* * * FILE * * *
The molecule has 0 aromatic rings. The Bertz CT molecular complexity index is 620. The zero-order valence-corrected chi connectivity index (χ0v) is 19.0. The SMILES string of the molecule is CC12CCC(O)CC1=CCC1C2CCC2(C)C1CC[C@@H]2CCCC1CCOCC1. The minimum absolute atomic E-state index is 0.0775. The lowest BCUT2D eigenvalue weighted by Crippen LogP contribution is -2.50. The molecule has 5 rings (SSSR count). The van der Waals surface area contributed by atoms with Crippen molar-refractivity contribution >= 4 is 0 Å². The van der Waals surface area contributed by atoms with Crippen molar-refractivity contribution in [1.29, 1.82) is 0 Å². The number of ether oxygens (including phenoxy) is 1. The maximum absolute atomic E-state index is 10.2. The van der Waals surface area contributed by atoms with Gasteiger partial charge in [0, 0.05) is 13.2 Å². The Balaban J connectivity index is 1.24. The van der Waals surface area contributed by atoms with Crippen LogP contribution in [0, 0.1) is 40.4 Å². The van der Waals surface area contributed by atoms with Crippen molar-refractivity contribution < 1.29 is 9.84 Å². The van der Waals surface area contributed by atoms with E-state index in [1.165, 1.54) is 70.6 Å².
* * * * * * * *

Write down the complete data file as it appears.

The molecule has 0 aromatic rings. The Bertz CT molecular complexity index is 620. The zero-order valence-corrected chi connectivity index (χ0v) is 19.0. The SMILES string of the molecule is CC12CCC(O)CC1=CCC1C2CCC2(C)C1CC[C@@H]2CCCC1CCOCC1. The minimum absolute atomic E-state index is 0.0775. The lowest BCUT2D eigenvalue weighted by Crippen LogP contribution is -2.50. The molecule has 5 rings (SSSR count). The van der Waals surface area contributed by atoms with Crippen molar-refractivity contribution >= 4 is 0 Å². The van der Waals surface area contributed by atoms with Crippen molar-refractivity contribution in [1.29, 1.82) is 0 Å². The number of ether oxygens (including phenoxy) is 1. The maximum absolute atomic E-state index is 10.2. The van der Waals surface area contributed by atoms with Gasteiger partial charge in [0, 0.05) is 13.2 Å². The Balaban J connectivity index is 1.24. The van der Waals surface area contributed by atoms with Crippen LogP contribution in [0, 0.1) is 40.4 Å². The van der Waals surface area contributed by atoms with Crippen molar-refractivity contribution < 1.29 is 9.84 Å². The van der Waals surface area contributed by atoms with E-state index in [1.165, 1.54) is 70.6 Å².